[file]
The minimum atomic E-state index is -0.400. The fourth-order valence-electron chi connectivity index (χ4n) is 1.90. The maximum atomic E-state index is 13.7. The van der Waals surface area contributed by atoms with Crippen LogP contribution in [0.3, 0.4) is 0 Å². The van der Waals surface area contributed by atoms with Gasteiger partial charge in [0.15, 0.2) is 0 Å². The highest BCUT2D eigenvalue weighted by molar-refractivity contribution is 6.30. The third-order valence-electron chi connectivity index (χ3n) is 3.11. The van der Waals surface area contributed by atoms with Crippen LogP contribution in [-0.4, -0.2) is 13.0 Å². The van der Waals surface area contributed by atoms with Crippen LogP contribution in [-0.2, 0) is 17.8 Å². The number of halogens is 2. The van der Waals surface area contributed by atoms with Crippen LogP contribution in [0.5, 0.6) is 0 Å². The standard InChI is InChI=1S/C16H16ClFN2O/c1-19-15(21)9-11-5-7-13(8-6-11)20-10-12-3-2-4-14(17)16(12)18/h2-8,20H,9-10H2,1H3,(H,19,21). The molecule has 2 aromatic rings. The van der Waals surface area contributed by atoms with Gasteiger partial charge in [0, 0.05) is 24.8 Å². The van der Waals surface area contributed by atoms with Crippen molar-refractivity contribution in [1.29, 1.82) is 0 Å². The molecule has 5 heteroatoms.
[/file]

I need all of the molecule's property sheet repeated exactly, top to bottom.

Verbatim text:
The minimum atomic E-state index is -0.400. The fourth-order valence-electron chi connectivity index (χ4n) is 1.90. The maximum atomic E-state index is 13.7. The van der Waals surface area contributed by atoms with Crippen LogP contribution in [0.3, 0.4) is 0 Å². The van der Waals surface area contributed by atoms with Gasteiger partial charge in [0.15, 0.2) is 0 Å². The highest BCUT2D eigenvalue weighted by molar-refractivity contribution is 6.30. The third-order valence-electron chi connectivity index (χ3n) is 3.11. The van der Waals surface area contributed by atoms with Crippen LogP contribution in [-0.4, -0.2) is 13.0 Å². The van der Waals surface area contributed by atoms with Crippen LogP contribution in [-0.2, 0) is 17.8 Å². The number of halogens is 2. The van der Waals surface area contributed by atoms with Crippen LogP contribution in [0.5, 0.6) is 0 Å². The standard InChI is InChI=1S/C16H16ClFN2O/c1-19-15(21)9-11-5-7-13(8-6-11)20-10-12-3-2-4-14(17)16(12)18/h2-8,20H,9-10H2,1H3,(H,19,21). The molecule has 2 aromatic rings. The van der Waals surface area contributed by atoms with Gasteiger partial charge in [0, 0.05) is 24.8 Å². The van der Waals surface area contributed by atoms with Crippen molar-refractivity contribution in [1.29, 1.82) is 0 Å². The molecule has 5 heteroatoms.